New FastGrow Library: 51k Hinge Binding Motifs


New FastGrow Library: 51k Hinge Binding Motifs

June 24, 2024 11:09 CEST

In the context of our kinase inhibitor webinar, we previously explored how to investigate the chemical space around a compound of interest.

Among those topics, the FastGrow feature of SeeSAR was highlighted as an efficient method to mine for novel hinge binding motifs to complement the orthosteric binding site of the targeted kinase. The underlying algorithm screens a preconstructed library of molecular fragments for the best candidates at ultra-high speed. During the analysis, various conformations of the fragments are considered, and the best solution for the problem is selected.

Now, we are proud to share a novel kinase-focused dataset for FastGrow that features over 51,000 extension entries. Based on the previously reported Hinge Binder Collection, this set contains computationally validated fragments derived from reported bioactive compounds. Furthermore, ring systems were decorated with amine and amide groups to reflect features observed in approved drugs and investigated tool compounds. To capture full coverage of the shape volume, attachment points were placed on each ring system position and on connecting amine groups.

Application example of the new library on PDB 8BXH (JAK2 in complex with momelotinib). 500 results replacing the phenylmorpholinyl-bearing pyrimidine of momelotinib were generated in only a few minutes including the prediction of estimated binding affinity. Among 23 results scoring better than the co-complexed ligand, several additional potential interactions in the hinge binding region were observed, further expanding the medicinal chemistry tool box of the compound series.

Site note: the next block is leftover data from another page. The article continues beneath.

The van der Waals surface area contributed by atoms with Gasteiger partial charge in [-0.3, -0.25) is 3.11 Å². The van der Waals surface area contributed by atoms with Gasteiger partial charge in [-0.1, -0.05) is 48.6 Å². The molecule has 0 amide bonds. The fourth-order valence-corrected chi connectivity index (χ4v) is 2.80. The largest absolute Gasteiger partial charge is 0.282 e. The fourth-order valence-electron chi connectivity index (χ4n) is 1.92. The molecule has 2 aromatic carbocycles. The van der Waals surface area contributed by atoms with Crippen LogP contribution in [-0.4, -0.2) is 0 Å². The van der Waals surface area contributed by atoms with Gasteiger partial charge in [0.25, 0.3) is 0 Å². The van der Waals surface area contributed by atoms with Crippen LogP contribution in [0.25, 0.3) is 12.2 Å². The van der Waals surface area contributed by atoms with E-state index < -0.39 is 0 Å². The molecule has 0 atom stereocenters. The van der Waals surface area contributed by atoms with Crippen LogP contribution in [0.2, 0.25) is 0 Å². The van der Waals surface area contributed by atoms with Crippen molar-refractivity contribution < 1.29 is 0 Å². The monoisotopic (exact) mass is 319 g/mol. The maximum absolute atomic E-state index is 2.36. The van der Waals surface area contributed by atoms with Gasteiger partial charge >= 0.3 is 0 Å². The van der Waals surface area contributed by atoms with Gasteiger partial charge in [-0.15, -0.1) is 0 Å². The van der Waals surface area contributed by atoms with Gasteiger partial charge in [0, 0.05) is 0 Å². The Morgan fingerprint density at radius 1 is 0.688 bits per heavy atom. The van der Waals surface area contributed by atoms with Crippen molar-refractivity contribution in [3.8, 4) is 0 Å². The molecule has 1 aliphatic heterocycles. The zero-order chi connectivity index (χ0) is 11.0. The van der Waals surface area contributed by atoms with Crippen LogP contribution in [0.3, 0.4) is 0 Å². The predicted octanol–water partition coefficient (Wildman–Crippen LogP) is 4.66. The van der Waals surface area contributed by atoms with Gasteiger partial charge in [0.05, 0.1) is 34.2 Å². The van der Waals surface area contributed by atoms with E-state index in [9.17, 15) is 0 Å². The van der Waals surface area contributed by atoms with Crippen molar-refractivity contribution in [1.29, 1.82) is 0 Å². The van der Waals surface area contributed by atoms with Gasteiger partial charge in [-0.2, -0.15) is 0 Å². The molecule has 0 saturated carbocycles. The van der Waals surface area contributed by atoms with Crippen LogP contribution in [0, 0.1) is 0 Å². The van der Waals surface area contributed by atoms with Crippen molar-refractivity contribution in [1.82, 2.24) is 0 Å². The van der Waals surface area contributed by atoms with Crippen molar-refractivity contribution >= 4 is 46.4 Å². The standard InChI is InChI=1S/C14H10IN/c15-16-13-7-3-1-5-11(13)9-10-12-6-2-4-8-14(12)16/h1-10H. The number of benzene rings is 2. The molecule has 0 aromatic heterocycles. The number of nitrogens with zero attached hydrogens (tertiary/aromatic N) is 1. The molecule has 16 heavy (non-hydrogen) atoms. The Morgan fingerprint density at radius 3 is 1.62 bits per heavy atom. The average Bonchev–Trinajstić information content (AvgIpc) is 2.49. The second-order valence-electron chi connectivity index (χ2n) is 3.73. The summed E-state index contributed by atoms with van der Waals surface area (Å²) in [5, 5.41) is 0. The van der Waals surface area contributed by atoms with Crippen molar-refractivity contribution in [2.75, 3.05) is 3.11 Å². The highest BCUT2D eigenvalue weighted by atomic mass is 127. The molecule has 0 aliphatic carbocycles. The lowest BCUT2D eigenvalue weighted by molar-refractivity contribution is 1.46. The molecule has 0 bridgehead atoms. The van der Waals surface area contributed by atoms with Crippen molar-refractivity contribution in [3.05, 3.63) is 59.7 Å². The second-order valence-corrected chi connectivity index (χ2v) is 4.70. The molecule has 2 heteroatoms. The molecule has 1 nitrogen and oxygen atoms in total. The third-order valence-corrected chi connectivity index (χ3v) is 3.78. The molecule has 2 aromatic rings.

The Hinge Binder library can be leveraged to mine for novel molecular motifs and therefore new compound leads. Identification of unique binding interactions could serve as the foundation for new drug series with improved physicochemical properties such as half time or penetration of the blood-brain-barrier. This is especially valuable when a project reaches a dead end, providing new paths for exploration even at a progressed discovery stage. Furthermore, finding novel chemical entities is crucial for securing patents, ensuring new compounds are protected and can be developed commercially without infringing on existing intellectual property.

The Hinge Binder library features 71 different Bemis-Murcko molecular skeletons. 

The Hinge Binder FastGrow library can also be used outside of kinase-focused projects to generate medchem-like compounds. Combining the library with pharmacophore constraints can efficiently screen for motifs satisfying particular interaction arrangements in a binding site.

Although the primary use of the library is structure-based prediction to identify the best candidates for follow-up, it can also be broadly applied to designing target-specific compound libraries. Incorporating methods such as molecular dynamics (MD) simulations or machine learning can further enhance the accuracy and efficacy of the predictions, providing deeper insights and more robust solutions.

The Hinge Binder library is offered free-of-charge and can be downloaded following this link.